Quality of life intangibles do matter
Lebensqualit §t. It’s a cool sounding German word that translated means “Quality of Life.” But for Germans, it’s more an embedded part of their daily existence, which transcends the workplace to the home to the vacation they take. For someone who just joined the Youngstown-Warren Regional Chamber, with the mandate to bring in international investment to the Valley, it’s important to understand the significance of words like Lebensqualit §t. Because the success of luring global investment into this region will have as much to do with what this Valley offers to satiate life-quality issues as it will the tax incentives and geographic motivations that is natural to business attraction.
The reason I want to discuss my quality of life position is twofold. The first of which is that it is important for many to understand that certain intangibles in a community matter for economic development. And this certainly includes a flourishing arts community and a pedestrian-emphasized downtown corridor. It includes items such as bike trails that can connect New Castle to Lowellville to downtown Youngstown to Mill Creek Park to Canfield. I am amazed that in New York City, a city of 15 million people in a closed-in space, there are more bike-only dedicated trails than there are in the Valley. Connecting YSU, downtown Youngstown, and Mill Creek Park would create a golden triangle that other cities could only dream of having. Having bike trails in place is the most cost-effective and immediate bridge to such a connection. How cool would it be to get on your bike in Austintown, hook a left into Mill Creek Park, and to work up a thirst for an ice latte that can be quenched at an outdoor cafe on Federal Street? It is possible.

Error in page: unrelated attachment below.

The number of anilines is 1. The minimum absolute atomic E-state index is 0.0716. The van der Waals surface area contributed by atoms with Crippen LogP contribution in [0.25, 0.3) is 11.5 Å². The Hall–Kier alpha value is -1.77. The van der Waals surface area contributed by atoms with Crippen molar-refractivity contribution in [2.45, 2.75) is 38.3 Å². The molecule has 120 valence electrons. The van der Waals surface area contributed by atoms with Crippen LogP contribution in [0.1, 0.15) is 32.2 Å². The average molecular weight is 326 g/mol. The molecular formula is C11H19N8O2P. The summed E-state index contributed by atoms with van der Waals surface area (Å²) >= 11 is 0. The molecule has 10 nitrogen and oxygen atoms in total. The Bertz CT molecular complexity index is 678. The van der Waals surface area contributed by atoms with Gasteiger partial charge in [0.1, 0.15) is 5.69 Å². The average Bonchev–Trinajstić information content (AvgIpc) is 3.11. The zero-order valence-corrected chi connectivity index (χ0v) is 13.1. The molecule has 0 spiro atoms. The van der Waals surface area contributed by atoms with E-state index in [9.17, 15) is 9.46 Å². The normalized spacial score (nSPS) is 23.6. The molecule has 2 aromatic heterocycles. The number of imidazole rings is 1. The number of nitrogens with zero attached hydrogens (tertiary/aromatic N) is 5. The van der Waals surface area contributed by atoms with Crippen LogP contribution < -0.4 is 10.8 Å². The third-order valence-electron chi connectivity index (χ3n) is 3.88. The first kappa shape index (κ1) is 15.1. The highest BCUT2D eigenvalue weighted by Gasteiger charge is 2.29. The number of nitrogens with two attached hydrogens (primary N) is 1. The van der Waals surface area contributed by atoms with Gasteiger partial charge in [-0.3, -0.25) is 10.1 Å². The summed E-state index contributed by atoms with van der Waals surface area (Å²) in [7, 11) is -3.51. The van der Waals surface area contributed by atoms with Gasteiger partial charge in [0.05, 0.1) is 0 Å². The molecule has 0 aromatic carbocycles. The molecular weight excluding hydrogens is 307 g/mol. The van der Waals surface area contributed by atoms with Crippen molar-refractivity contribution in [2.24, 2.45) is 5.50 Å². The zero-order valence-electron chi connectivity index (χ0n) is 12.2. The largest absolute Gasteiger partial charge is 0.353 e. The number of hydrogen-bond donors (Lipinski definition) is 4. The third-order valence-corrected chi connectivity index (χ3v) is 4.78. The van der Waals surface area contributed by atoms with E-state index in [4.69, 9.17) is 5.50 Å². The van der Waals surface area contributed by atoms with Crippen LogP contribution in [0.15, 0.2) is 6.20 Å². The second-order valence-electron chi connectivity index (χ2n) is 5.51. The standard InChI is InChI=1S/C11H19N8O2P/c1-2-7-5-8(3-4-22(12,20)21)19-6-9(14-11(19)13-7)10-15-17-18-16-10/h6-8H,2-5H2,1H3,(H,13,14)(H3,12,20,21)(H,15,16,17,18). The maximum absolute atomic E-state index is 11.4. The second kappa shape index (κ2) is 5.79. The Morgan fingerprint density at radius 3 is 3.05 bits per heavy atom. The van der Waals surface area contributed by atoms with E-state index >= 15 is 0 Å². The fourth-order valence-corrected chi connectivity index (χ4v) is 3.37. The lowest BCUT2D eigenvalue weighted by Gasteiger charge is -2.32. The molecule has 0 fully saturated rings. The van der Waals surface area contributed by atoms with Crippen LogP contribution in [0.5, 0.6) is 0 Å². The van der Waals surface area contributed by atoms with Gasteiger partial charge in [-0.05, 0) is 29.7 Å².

Another connection to the quality of life issues that we must address is a flourishing artists community. It is something that the Valley has not recently promoted strongly, and I have always wondered why. In a 1975 Youngstown State interview, Joseph G. Butler III (then director of the Butler Art Institute) mentions some of the artists who came from the Valley who went on to international acclaim. His words come off the paper and into my thoughts with a tinge of pride that Butler must have felt — knowing the museum was a part of that success. With the housing we have in Youngstown, with so much open industrial space that can be used for studios (some of it being between the downtown and Mill Creek Park), and with a new entrepreneurial attitude in the city, why don’t we use the Valley’s great resources to make a concerted effort to incubate new artists?
Now before you dismiss my points as having no correlation to economic development, let me divulge my hidden agenda. And that is to make Youngstown, Ohio, the Portland, Oregon, of the Midwest. Why Portland? Because it is the one city in America that seems to have all its toes in the waters of a diversified economy. And as a result, Portland is expected to outpace the national average for metropolitan area’s population growth for the foreseeable future, with a 60 percent growth by 2050. It’s a city that has a high-tech presence, a continued manufacturing presence, international investment (particularly from Asia), a restored downtown, and a thriving arts and community scene. People want to live in cities like Portland. And to make a Portland, it starts with little things like the Dave Grohl Alley in Warren, the opening of a Lemon Grove cafe in Youngstown, and a visit to an artist’s studio on Mahoning Avenue.
Since I have returned home many sincere people have asked me ”how can I be involved in the community more?” Its great to hear such questions, because I am sensing that Valley residents who have endured the collapse of the steel industry, the downsizing of the population, and the political corruption in the past, are now feeling a pervasive sense of optimism. My answer is to simply get involved and stay active. Read the blogs of our new community leaders to find out what events are happening and where we can participate. Sept. 12 will be a big day at Wick Park with the Grey to Green festival. Start there. And together, we can make the Valley live up to its potential.
X Eric Planey is vice president, International Business Attraction, for the Regional Chamber. In recent years, he wrote occasional Vindicator columns while working as a banker in Japan, China and New York.